Welcome to my World of Wonderment

Our planet is a neat place, full of weird and unusual people doing weird and unusual things. One oddball thing I like to do is geocache. What other activity is there that makes people travel hundreds of miles to climb a mountain, wade a river, and fight a Bigfoot, just to be the first person to sign a piece of paper rolled up in a 35mm film canister stuffed in the knot hole of a tree? I can't think of any other sport that has such a great mix of technology and the wonderful outdoors. A lot of geocaches are placed in a beautiful setting, or hidden in a challenging or unique way, or in a historical setting. Geocaching allows the finder to share in some of the hiders favorite places, and along the way you get to meet some interesting characters, and occasionally learn something new. While this blog is primarily a geocaching blog, I also use this place to post the occasional funny video or weird news story, or as a platform to rant or rave about something I really have to share. But for the most part this website is about you, the weirdo walking around in circles, talking into your GPS unit like it's a phone, pretending your taking pictures of a phone booth to find find the tiniest micro-cache, or circling your car around and around a light pole in a parking lot trying to retrieve a cache without even getting out of your car.


Should Bush be tried for war crime?

Here is a great article from the Guardian. The Guardian should be required reading for everyone. I'm going to come up with a required reading list. If anyone wants to submit some things that I'll forget, overlook, or don't know about, email me, or comment below.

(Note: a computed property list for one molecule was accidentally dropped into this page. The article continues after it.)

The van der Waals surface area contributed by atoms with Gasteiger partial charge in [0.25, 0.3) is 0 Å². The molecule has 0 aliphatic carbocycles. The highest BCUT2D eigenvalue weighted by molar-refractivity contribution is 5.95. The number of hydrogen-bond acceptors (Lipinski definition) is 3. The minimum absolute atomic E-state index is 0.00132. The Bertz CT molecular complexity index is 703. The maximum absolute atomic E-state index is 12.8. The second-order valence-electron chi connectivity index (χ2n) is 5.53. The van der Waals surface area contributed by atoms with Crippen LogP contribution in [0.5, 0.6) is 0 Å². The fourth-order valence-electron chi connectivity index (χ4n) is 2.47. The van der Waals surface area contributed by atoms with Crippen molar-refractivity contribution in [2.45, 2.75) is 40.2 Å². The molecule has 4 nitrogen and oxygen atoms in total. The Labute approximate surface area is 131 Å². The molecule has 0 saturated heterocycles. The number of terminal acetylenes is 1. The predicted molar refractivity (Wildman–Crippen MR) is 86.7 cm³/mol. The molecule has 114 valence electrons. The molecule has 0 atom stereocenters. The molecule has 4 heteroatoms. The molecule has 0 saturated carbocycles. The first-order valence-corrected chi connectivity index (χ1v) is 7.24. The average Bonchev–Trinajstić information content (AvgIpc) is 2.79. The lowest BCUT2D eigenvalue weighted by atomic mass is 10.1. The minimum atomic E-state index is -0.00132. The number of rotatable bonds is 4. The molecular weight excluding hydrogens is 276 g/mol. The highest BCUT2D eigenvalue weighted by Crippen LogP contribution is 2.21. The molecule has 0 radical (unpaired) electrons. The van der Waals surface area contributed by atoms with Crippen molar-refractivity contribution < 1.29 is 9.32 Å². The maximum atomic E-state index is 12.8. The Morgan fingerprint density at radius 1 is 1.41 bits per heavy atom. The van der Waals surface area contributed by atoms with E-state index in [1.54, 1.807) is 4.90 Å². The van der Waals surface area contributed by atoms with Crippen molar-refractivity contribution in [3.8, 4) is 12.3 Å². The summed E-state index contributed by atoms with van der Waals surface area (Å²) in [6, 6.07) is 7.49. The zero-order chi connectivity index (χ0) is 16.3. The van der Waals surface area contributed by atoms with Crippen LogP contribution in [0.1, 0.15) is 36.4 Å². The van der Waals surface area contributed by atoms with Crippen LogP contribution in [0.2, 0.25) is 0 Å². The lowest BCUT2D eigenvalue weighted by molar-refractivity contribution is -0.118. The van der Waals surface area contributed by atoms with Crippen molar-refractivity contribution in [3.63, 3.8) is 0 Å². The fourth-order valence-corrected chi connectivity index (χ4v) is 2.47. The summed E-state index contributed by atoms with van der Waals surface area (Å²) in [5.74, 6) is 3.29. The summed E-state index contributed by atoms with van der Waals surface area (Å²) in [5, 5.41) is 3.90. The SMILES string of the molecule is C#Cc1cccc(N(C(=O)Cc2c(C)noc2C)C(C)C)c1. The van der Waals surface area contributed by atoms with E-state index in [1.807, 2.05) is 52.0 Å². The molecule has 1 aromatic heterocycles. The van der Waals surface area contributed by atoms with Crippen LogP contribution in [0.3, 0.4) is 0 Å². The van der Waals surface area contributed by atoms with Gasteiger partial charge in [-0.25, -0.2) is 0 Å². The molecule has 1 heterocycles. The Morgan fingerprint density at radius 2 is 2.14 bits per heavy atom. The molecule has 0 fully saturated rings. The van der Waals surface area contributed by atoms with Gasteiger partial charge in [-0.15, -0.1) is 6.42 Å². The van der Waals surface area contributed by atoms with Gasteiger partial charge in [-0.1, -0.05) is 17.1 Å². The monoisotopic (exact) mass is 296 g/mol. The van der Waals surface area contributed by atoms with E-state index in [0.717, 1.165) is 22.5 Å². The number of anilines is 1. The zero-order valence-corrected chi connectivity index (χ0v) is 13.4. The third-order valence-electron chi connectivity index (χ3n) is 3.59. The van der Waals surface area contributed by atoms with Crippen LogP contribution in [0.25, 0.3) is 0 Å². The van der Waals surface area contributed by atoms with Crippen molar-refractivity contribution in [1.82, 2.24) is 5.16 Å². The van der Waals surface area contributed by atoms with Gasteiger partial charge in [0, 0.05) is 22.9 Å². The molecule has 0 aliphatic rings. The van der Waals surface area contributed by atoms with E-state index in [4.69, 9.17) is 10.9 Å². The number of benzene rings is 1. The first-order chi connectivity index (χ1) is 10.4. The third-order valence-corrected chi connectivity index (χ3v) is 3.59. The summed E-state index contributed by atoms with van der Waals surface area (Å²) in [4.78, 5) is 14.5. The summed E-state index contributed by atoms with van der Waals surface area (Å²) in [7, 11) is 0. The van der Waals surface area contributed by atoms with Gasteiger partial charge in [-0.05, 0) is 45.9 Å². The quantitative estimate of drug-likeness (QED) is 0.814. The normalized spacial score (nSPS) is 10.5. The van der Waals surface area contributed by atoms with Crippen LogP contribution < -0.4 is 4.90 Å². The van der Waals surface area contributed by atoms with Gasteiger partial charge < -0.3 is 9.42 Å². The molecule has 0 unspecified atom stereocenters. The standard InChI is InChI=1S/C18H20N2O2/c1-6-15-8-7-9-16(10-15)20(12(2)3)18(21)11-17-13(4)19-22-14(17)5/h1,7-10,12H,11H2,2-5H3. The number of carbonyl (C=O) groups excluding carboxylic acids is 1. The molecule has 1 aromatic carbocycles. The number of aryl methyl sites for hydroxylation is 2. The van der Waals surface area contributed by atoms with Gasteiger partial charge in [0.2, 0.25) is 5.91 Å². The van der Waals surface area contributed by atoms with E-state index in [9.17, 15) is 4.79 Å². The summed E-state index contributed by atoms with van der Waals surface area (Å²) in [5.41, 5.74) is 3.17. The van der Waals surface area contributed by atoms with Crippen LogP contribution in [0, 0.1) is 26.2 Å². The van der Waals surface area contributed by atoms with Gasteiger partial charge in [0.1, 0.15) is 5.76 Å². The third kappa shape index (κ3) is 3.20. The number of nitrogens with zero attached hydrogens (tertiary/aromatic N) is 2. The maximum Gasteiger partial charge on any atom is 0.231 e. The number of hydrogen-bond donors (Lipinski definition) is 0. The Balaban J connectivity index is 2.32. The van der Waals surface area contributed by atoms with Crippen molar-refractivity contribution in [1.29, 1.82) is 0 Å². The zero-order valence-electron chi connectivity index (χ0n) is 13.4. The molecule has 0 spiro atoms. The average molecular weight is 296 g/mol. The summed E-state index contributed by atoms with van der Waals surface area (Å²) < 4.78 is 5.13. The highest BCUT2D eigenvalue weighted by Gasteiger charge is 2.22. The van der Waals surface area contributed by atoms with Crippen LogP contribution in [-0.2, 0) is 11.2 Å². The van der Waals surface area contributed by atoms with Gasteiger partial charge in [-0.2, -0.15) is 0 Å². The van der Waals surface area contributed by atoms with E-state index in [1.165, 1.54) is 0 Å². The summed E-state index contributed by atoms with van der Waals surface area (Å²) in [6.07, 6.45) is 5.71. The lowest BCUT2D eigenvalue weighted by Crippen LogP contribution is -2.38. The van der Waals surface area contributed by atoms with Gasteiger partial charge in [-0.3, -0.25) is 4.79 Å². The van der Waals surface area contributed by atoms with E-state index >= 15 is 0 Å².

Should Bush be tried for war crimes?

The chorus demanding George Bush be prosecuted for torture and other constitutional abuses is getting louder

I had a good laugh when my friend Seth Gitell reported in the New York Sun on a campaign by the dean of the obscure Massachusetts School of Law to put George Bush and other top White House officials on trial for war crimes.

Lawrence Velvel, Gitell notes, wrote last month that his model was the Nuremberg trials held after second world war. Velvel went so far as to say that "we must insist on appropriate punishments, including, if guilt is found, the hangings visited upon top Germans and Japanese." Oh, my.

Though I found Velvel's apparently earnest quest as ridiculous as Gitell did, the idea of holding our leaders accountable for the crimes and constitutional violations of the past seven and a half years isn't ridiculous in the least.

We are less than a decade removed from impeaching a president and nearly relieving him of office because of a lie in a civil deposition about blowjobs. Yet when congressman Dennis Kucinich recently attempted to impeach Bush over torture, extraordinary rendition and other grotesque constitutional abuses, Kucinich's embarrassed fellow Democrats couldn't kill the measure quickly enough.

Why? Top Democrats are so complicit in what has happened since 9/11 that my guess is they dare not travel down that road. From voting in favor of the war in Iraq to holding the telecommunications companies guiltless for their role in spying on Americans (Barack Obama infuriated much of his progressive base by voting for immunity), the Democrats have often acted more as enablers than as a true opposition party. From their point of view, no doubt it's best to move on.......

Read the rest of this great article at the guardian.co.uk